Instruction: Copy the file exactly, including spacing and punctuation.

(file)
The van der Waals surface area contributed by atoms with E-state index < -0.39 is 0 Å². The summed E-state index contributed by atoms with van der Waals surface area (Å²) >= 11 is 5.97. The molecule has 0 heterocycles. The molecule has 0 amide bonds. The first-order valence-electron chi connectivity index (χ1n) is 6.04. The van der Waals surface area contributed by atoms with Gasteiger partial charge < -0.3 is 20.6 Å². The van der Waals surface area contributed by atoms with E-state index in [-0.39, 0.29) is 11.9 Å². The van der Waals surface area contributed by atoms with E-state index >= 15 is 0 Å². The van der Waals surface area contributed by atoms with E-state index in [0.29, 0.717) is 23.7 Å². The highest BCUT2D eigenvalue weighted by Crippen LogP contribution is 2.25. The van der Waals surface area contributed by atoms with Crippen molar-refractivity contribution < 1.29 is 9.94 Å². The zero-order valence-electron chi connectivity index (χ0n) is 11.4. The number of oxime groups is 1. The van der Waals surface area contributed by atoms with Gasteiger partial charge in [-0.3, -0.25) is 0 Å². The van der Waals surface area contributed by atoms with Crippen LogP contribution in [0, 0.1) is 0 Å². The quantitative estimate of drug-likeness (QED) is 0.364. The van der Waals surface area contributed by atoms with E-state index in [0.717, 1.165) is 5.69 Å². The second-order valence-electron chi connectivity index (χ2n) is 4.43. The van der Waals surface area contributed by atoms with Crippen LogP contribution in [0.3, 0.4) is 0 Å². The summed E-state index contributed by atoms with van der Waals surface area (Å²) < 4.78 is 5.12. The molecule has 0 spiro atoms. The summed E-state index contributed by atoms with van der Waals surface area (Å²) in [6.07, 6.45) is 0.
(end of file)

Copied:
The van der Waals surface area contributed by atoms with E-state index < -0.39 is 0 Å². The summed E-state index contributed by atoms with van der Waals surface area (Å²) >= 11 is 5.97. The molecule has 0 heterocycles. The molecule has 0 amide bonds. The first-order valence-electron chi connectivity index (χ1n) is 6.04. The van der Waals surface area contributed by atoms with Gasteiger partial charge < -0.3 is 20.6 Å². The van der Waals surface area contributed by atoms with E-state index in [-0.39, 0.29) is 11.9 Å². The van der Waals surface area contributed by atoms with E-state index >= 15 is 0 Å². The van der Waals surface area contributed by atoms with E-state index in [0.29, 0.717) is 23.7 Å². The highest BCUT2D eigenvalue weighted by Crippen LogP contribution is 2.25. The van der Waals surface area contributed by atoms with Crippen molar-refractivity contribution < 1.29 is 9.94 Å². The zero-order valence-electron chi connectivity index (χ0n) is 11.4. The number of oxime groups is 1. The van der Waals surface area contributed by atoms with Gasteiger partial charge in [-0.3, -0.25) is 0 Å². The van der Waals surface area contributed by atoms with Crippen LogP contribution in [0, 0.1) is 0 Å². The quantitative estimate of drug-likeness (QED) is 0.364. The van der Waals surface area contributed by atoms with E-state index in [0.717, 1.165) is 5.69 Å². The second-order valence-electron chi connectivity index (χ2n) is 4.43. The van der Waals surface area contributed by atoms with Crippen LogP contribution in [0.3, 0.4) is 0 Å². The summed E-state index contributed by atoms with van der Waals surface area (Å²) < 4.78 is 5.12. The molecule has 0 spiro atoms. The summed E-state index contributed by atoms with van der Waals surface area (Å²) in [6.07, 6.45) is 0.